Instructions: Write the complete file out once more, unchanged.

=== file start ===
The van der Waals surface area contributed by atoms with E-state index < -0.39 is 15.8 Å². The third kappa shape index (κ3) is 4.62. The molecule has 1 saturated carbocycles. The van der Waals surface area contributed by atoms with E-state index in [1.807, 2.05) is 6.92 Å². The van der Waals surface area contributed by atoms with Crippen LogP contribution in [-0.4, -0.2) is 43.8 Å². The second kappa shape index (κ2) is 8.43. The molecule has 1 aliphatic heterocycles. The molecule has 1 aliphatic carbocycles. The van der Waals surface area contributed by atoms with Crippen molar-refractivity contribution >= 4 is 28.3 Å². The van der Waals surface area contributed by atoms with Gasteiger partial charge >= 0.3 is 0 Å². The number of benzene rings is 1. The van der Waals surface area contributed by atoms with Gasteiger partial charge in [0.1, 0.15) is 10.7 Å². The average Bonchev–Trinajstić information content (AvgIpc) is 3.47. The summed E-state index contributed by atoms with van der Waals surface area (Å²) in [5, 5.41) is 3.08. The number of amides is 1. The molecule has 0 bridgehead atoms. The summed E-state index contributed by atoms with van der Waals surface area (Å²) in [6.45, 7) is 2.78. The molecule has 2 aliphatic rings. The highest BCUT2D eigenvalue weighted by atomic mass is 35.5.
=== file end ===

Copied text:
The van der Waals surface area contributed by atoms with E-state index < -0.39 is 15.8 Å². The third kappa shape index (κ3) is 4.62. The molecule has 1 saturated carbocycles. The van der Waals surface area contributed by atoms with E-state index in [1.807, 2.05) is 6.92 Å². The van der Waals surface area contributed by atoms with Crippen LogP contribution in [-0.4, -0.2) is 43.8 Å². The second kappa shape index (κ2) is 8.43. The molecule has 1 aliphatic heterocycles. The molecule has 1 aliphatic carbocycles. The van der Waals surface area contributed by atoms with Crippen molar-refractivity contribution >= 4 is 28.3 Å². The van der Waals surface area contributed by atoms with Gasteiger partial charge >= 0.3 is 0 Å². The number of benzene rings is 1. The van der Waals surface area contributed by atoms with Gasteiger partial charge in [0.1, 0.15) is 10.7 Å². The average Bonchev–Trinajstić information content (AvgIpc) is 3.47. The summed E-state index contributed by atoms with van der Waals surface area (Å²) in [5, 5.41) is 3.08. The number of amides is 1. The molecule has 0 bridgehead atoms. The summed E-state index contributed by atoms with van der Waals surface area (Å²) in [6.45, 7) is 2.78. The molecule has 2 aliphatic rings. The highest BCUT2D eigenvalue weighted by atomic mass is 35.5.